‘UPIC system’ (Unité Polyagogique Informatique du CEMAMu) Patrick Saint-Jean & Iannis Xenakis, France, 1977.

Iannis Xenakis and the UPIC system

Iannis Xenakis and the UPIC system

Developed by the computer engineer Patrick Saint-Jean directed by the composer Iannis Xenakis at CEMAMu (Centre d’Etudes de Mathématique et Automatique Musicales) in Issy les Moulineaux, Paris, France, UPIC was one of a family of early computer-based graphic controllers for digital music (Other including Max Mathews’ Graphic 1 ) which themselves were based on earlier analogue graphical sound synthesis and composition instruments such as Yevgeny Murzin’s ANS Synthesiser , Daphne Oram’s ’Oramics‘, John Hanert’s ‘Hanert Electric Orchestra’  and much earlier Russian optical synthesis techniques.

UPIC Schematic

UPIC Schematic

Xenakis had been working with computer systems as far back as 1961 using an IBM system to generate mathematical algorithmic scores for ‘Metastaseis’; “It was a program using probabilities, and I did some music with it. I was interested in automating what I had done before, mass events like Metastaseis. So I saw the computer as a tool, a machine that could make easier the things I was working with. And I thought perhaps I could discover new things”. In the late 1960s when computers became powerful enough to handle both graphical input and sound synthesis, Xenakis began developing his ideas for what was to become the UPIC system; an intuitive graphical instrument where the user could draw sound-waves and organise them into a musical score. Xenakis’s dream was to create a device that could  generate all aspects of an electroacoustic composition graphically and free the composer from the complexities of software as well as the restrictions of conventional music notation. 

UPIC Diagram

UPIC Diagram from a film by Patrick Saint Jean in 1976

UPIC consisted of an input device; a large high resolution digitising tablet the actions of which were displayed on a CRT screen, and a computer; for the analysis of the input data and generation and output of the digital sound. Early version of the UPIC system were not able to respond in real time to user input so the composer had to wait until the data was processed and output as audible sound – The UPIC system has subsequently been developed to deliver real-time synthesis and composition and expanded to allow for digitally sampled waveforms as source material, rather than purely synthesised tones.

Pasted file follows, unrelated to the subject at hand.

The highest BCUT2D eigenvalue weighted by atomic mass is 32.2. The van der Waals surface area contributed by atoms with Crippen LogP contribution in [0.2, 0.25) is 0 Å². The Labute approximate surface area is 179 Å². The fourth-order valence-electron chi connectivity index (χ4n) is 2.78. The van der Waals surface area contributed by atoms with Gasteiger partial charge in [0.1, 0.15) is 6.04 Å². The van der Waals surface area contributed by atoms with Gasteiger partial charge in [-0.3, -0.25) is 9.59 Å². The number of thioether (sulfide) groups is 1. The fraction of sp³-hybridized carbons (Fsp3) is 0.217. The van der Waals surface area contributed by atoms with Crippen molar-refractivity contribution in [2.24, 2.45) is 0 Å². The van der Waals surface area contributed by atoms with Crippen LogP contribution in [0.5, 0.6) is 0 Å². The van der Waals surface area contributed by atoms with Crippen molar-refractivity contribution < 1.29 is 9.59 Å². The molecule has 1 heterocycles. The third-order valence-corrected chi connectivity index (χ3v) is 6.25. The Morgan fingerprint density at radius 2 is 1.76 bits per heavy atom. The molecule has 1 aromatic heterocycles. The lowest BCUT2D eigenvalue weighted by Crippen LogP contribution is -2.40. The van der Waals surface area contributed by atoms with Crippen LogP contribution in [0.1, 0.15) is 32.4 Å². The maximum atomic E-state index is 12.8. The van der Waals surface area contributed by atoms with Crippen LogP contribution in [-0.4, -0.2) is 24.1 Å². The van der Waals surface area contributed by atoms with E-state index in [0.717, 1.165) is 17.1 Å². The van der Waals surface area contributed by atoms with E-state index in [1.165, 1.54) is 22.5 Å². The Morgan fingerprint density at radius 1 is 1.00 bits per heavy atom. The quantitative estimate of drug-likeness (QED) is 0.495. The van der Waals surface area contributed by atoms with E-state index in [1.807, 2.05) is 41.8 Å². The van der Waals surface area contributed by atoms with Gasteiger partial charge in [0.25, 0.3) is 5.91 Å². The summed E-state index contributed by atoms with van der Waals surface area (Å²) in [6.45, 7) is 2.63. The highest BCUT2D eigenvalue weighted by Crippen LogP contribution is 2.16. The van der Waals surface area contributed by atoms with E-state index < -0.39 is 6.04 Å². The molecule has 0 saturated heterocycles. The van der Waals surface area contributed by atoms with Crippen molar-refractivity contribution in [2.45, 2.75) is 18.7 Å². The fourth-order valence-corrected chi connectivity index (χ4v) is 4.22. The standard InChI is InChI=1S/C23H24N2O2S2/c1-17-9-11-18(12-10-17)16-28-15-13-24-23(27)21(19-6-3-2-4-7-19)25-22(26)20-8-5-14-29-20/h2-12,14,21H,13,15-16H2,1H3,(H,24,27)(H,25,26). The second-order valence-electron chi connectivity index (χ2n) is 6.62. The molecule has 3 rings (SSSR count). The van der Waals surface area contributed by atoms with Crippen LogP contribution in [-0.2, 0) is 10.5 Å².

The UPIC System hardware

The UPIC System hardware

To create sounds, the user drew waveforms or timbres on the input tablet which could then be transposed, reversed, inverted or distorted through various algorithmic processes. These sounds could then be stored and arranged as a graphical score. The overall speed of the composition could be stretched creating compositions of up to an hour or a few seconds.  Essentially, UPIC was a digital version of Yevgeny Murzin’s ANS Synthesiser which allowed the composer to draw on a X/Y axis to generate and organise sounds.

Since it’s first development UPIC has been used by a number of composers including Iannis Xenakis (Mycenae Alpha being the first work completely composed on the system), Jean-Claude Risset (on Saxatile (1992), Takehito Shimazu (Illusions in Desolate Fields (1994), Julio Estrada (on ‘eua’on’), Brigitte Robindoré, Nicola Cisternino and Gerard Pape (CCMIX’s director).

More recent developments of the UPIC project include the French Ministry of Culture sponsored ‘IanniX’ ; an open-source graphic sequencer and HighC; a software graphic synthesiser and sequencer based directly on the UPIC interface.



Images of the UPIC System


Sources:

Iannis Xenakis: Who is He? Joel Chadabe January 2010

http://www.umatic.nl/

http://patrick.saintjean.free.fr/SILOCOMUVI_UPICPSJ2012/CMMM2009-UPIC-CNET-SILOCoMuVi1975-77.html

‘Images of Sound in Xenakis’s Mycenae-Alpha’ Ronald Squibbs, Yale University, rsquibbs @ minerva.cis.yale.edu

IanniX project homepage

‘Graphic 1′ William H. Ninke, Carl Christensen, Henry S. McDonald and Max Mathews. USA, 1965